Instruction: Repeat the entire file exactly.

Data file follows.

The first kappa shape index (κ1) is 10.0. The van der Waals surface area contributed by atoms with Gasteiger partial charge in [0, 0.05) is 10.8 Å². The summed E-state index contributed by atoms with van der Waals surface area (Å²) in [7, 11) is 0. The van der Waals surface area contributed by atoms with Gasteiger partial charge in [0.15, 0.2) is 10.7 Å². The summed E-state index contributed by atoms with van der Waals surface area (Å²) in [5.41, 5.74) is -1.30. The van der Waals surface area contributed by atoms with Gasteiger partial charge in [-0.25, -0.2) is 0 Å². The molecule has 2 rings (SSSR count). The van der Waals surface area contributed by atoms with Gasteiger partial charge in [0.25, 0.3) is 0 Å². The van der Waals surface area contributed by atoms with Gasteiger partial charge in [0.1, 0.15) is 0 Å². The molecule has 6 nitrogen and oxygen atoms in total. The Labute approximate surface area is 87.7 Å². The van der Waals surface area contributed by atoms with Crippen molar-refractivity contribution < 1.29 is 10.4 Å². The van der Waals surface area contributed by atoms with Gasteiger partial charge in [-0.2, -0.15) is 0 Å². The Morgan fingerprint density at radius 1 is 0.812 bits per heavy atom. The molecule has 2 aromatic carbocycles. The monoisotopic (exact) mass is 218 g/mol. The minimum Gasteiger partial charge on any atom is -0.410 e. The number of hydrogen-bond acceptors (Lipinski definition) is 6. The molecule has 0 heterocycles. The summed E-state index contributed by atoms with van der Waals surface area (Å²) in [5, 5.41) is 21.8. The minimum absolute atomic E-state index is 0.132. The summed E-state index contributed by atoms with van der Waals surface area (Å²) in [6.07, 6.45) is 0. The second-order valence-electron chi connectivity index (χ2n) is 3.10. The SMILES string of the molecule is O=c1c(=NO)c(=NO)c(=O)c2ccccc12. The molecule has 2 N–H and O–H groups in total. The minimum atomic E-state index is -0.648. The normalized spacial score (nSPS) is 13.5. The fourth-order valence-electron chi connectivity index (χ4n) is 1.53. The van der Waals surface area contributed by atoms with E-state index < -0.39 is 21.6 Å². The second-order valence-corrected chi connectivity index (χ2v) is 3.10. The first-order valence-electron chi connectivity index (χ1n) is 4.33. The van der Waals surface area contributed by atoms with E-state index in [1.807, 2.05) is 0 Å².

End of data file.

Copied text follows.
The first kappa shape index (κ1) is 10.0. The van der Waals surface area contributed by atoms with Gasteiger partial charge in [0, 0.05) is 10.8 Å². The summed E-state index contributed by atoms with van der Waals surface area (Å²) in [7, 11) is 0. The van der Waals surface area contributed by atoms with Gasteiger partial charge in [0.15, 0.2) is 10.7 Å². The summed E-state index contributed by atoms with van der Waals surface area (Å²) in [5.41, 5.74) is -1.30. The van der Waals surface area contributed by atoms with Gasteiger partial charge in [-0.25, -0.2) is 0 Å². The molecule has 2 rings (SSSR count). The van der Waals surface area contributed by atoms with Gasteiger partial charge in [0.25, 0.3) is 0 Å². The van der Waals surface area contributed by atoms with Gasteiger partial charge in [0.1, 0.15) is 0 Å². The molecule has 6 nitrogen and oxygen atoms in total. The Labute approximate surface area is 87.7 Å². The van der Waals surface area contributed by atoms with Crippen molar-refractivity contribution < 1.29 is 10.4 Å². The van der Waals surface area contributed by atoms with Gasteiger partial charge in [-0.2, -0.15) is 0 Å². The Morgan fingerprint density at radius 1 is 0.812 bits per heavy atom. The molecule has 2 aromatic carbocycles. The monoisotopic (exact) mass is 218 g/mol. The minimum Gasteiger partial charge on any atom is -0.410 e. The number of hydrogen-bond acceptors (Lipinski definition) is 6. The molecule has 0 heterocycles. The summed E-state index contributed by atoms with van der Waals surface area (Å²) in [5, 5.41) is 21.8. The minimum absolute atomic E-state index is 0.132. The summed E-state index contributed by atoms with van der Waals surface area (Å²) in [6.07, 6.45) is 0. The second-order valence-electron chi connectivity index (χ2n) is 3.10. The SMILES string of the molecule is O=c1c(=NO)c(=NO)c(=O)c2ccccc12. The molecule has 2 N–H and O–H groups in total. The minimum atomic E-state index is -0.648. The normalized spacial score (nSPS) is 13.5. The fourth-order valence-electron chi connectivity index (χ4n) is 1.53. The van der Waals surface area contributed by atoms with E-state index < -0.39 is 21.6 Å². The second-order valence-corrected chi connectivity index (χ2v) is 3.10. The first-order valence-electron chi connectivity index (χ1n) is 4.33. The van der Waals surface area contributed by atoms with E-state index in [1.807, 2.05) is 0 Å².